On snow, slush and socks
The year got off to a good start for curmudgeons in this part of the world, with snow and sub-zero temperatures keeping people housebound for weeks after Christmas. Today, despite a slight thaw, the omnipresent slush is ensuring that we still have plenty to grumble about.
Now for the Top Five bizarre sights of Ireland’s recent bad weather (in no particular order):
1. People shuffling along ice-bound footpaths wearing thick socks over their shoes. This shows a suspicious level of practicality and good sense by the Irish public. Sure enough, it emerged that this “snow tip” was communicated to Irish national radio by a German (who, along with the rest of his compatriots, is probably tickled pink by the chaos caused in this country by a few inches of snow).
2. People out on the footpaths at all. Ireland is a nation of car-lovers, which, coupled with disastrous public transport, makes driving something of a national pastime. Now that the ice on the roads has forced many to re-think the two-minute drive to the newsagent’s, we are seeing more of that rare breed: pedestrians!
3. Snow. The last time that Irish children were able to make snowmen and have proper snowball fights was a generation ago.
4. Dali-esque snow figures. Today’s thaw has seen snowmen and -women shed various limbs, or heads. Some of the less robust ones have imploded altogether, creating disturbing post-apocalyptic images in front gardens and public parks.
5. Drivers, obviously rendered giddy by the slight rise in temperatures, reverting to their normal driving habits – overtaking, speeding, not watching the road – despite repeated warnings in the media that slush is more hazardous than snow.
Hot, Dot, Bot and I were out this evening for the first time in ages. Frugality is very much in vogue here at the moment, so dinner in our local Irish-Italian eatery had the air of a novelty. Hot and I had braced ourselves for an hour and a half of snatched bites of dinner in between crowd control measures, ranging from verbal warnings to physical restraint, depending on the amount of Coke Dot managed to sneak past us and into herself.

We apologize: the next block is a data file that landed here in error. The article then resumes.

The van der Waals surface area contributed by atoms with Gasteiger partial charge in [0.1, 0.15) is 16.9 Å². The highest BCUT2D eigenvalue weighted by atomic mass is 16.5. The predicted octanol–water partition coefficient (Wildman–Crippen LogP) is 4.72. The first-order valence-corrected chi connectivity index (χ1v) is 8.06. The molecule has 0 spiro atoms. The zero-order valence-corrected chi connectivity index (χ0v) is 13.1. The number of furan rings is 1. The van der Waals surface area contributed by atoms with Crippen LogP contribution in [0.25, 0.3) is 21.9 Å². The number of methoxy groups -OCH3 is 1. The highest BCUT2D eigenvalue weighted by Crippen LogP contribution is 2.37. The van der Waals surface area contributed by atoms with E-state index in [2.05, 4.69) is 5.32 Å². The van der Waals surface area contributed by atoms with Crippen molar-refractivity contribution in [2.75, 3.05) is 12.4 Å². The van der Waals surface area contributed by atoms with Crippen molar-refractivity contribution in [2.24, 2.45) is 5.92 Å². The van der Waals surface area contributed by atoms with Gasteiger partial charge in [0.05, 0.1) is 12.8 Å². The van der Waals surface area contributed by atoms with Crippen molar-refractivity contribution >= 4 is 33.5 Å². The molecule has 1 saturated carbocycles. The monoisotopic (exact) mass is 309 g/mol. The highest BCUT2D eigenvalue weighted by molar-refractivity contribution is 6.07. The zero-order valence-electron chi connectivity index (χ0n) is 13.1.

Dot caught us completely off guard by being a total angel. Dinner was ordered in a Shirley Temple voice with manners to match. Please and thank you were said. Requests for drinking straws, small spoons, colouring books and extra cheese were made at our table, sitting down. Even Dot’s recession-coping mechanisms were successfully tested – the news that the restaurant no longer does Babychinos (now there was an example of the Celtic Tiger gone completely doolally) was received with stoicism.
Bot tried to balance things out by pulling a button off my new boyfriend cardigan, but I barely noticed, so giddy was I with delight at Dot’s model behaviour.
Now I am spending the rest of the evening fighting off evil musings about what it is she wants. Bad Mommy!
Rights and wrongs
Feeling very curmudgeonly since hearing about the breastfeeding mother in Beaumont House pub in Dublin last week who was asked by the owner to move “out of consideration for other customers”.
Apart from all the issues around discrimination, people thinking breastfeeding is the same as indecent exposure, the sheer ignorance of people who would complain about someone breastfeeding in public, etc., this incident also makes me think about children’s rights. Why should a child having his/her lunch in a pub be asked to move? If children were recognised in law as equal citizens, there would be no question that they could eat where and when they need to, like anyone else.
Three cheers for the mother who raised the issue publicly and spoke so well on Joe Duffy yesterday, and for her father-in-law who also came on to defend her. I actually felt a bit sorry for the pub owner on the show – he contradicted and implicated himself several times, not to mention making it obvious that he had been totally unaware of the legislation that protects against discrimination on any grounds, including breastfeeding, in public houses.
Guess he feels like a bit of a boob now…:-)